• The different components of the engraving head are described in further detail below.
  • Acousto-optic devices are in wide use for modulating and deflecting the output from lasers. When using only one output beam from the device, it is necessary to separate off the other beam at an aperture or some other sort of optical absorber.
  • High power CO2 lasers for machining applications produce infrared light at 10.6 µm wavelength. Acousto-optic devices which operate at this wavelength are based on germanium as the acousto-optic medium. A typical range of acoustic frequencies for germanium devices is 30 to 70 MHz, corresponding to full diffraction angles between zero and first orders of 3.3° to 7.7°, respectively. The minimum clearance between the acousto-optic device and an aperture for absorbing one of the beams is determined by the diffraction angle and beam size. For a typical beam width in the plane of diffraction of 6 mm, the minimum propagation distance for full separation of the zero and first order beams is 104 mm to 44 mm, respectively. In some applications, the acousto-optic device, used as a deflector, can be regarded as an entrance pupil. The separation of this pupil from optics that follow puts constraints on the overall size of the system.
  • This aspect of the system relates to a beam stop that can absorb a diffracted order beam of high power, such as from an acousto-optic device, within a short distance.
  • The first part of such a system is a lens of positive focal lens. Acousto-optic devices are most efficient with an incident beam that is near collimation, within the acceptance angle of the device. Therefore this lens will bring the zero and first order beams to a focus at its focal length (see Figure 5). The focused beams are clearly smaller than their width on leaving the acousto-optic device so the beams are well separated for selective absorption of one. For high power beams of 10W or more as used in machining applications, it is impractical to absorb the unwanted beam straight onto an absorbing surface. A mirror is used to deflect the unwanted beam so that it diverges and reaches an absorber obliquely over a wide area. For ease of machining and assembly, the deflector would be a conical mirror.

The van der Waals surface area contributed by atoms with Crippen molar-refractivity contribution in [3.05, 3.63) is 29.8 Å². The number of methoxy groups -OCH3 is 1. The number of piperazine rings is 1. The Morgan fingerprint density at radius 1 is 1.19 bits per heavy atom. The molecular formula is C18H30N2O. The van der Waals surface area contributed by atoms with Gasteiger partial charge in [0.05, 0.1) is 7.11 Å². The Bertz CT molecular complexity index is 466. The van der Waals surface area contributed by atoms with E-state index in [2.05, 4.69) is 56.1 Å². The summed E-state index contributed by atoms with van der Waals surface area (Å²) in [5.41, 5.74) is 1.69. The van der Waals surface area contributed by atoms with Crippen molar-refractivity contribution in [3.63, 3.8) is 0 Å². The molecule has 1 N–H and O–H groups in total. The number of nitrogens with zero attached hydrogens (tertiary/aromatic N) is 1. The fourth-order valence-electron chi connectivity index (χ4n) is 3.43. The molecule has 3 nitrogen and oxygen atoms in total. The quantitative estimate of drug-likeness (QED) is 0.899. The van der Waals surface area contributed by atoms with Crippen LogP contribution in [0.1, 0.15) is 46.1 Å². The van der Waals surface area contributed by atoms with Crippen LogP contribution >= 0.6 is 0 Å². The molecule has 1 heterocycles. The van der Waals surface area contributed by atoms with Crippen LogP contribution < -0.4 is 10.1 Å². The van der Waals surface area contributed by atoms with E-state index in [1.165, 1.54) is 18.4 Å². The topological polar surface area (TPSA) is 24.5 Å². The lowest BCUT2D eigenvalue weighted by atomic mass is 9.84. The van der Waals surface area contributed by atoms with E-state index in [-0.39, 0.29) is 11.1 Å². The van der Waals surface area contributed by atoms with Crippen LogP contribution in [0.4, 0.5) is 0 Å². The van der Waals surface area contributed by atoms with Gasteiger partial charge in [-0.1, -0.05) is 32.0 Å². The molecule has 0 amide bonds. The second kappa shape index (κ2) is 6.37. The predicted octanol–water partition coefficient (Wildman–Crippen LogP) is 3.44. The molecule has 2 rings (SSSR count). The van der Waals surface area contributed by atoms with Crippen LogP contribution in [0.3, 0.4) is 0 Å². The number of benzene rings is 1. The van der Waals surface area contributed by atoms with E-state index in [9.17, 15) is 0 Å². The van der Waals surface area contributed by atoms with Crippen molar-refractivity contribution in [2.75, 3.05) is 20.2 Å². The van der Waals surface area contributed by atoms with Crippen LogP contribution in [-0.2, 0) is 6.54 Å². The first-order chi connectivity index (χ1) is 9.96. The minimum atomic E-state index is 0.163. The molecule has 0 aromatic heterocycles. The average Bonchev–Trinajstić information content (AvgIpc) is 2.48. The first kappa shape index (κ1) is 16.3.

• The technique of high frequency anilox engraving described in our above-cited application uses a deflection device to track a roller and jump the focused spot between cell positions. The control of deflection angle for precise jumping is important to achieve accurate cell placement.
  • One variable used to optimise cell formation is focal position: it is sometimes necessary to adjust the lens to roller separation from best focus so as to increase the cell size and minimise unengraved land between cells. Considering the required precision of cell placement, operation of the whole system is simplified by ensuring that the jump distance is independent of focus. This is achieved by a telecentric use of the final focusing lens: the exit pupil P formed by the range of deflected beams is positioned at the back focal plane of the focusing lens (Figure 6).
  • In the application of an acousto-optic device to engraving small cells in ceramic-coated rollers, the size of the cell opening ranges from 25 µm upwards. The smallest cell size is comparable to the wavelength of CO2 laser light of 10 µm so the focusing optics are diffraction limited, although shown simply by the convergence of two lines in Figure 6.
  • The size limit is directly related to the angle of convergence of the beam at the roller, otherwise known as numerical aperture or NA. This can be varied by focal length of the lens or degree to which the lens is filled by the incident parallel beam. A well filled lens and a short focal length, independently or together, result in a small focused spot.
  • Larger spots are required when engraving coarse cell counts in order for the cells to touch. The spot size can be increased by working out of focus. However by increasing the focal length of the lens instead, the deflection distance on the roller (in the image plane) resulting from a fixed angular range of deflection of first order beam by the acousto-optic device is also increased. This is particularly necessary for large spots which need to be jumped a greater distance than small spots for a small cell pattern.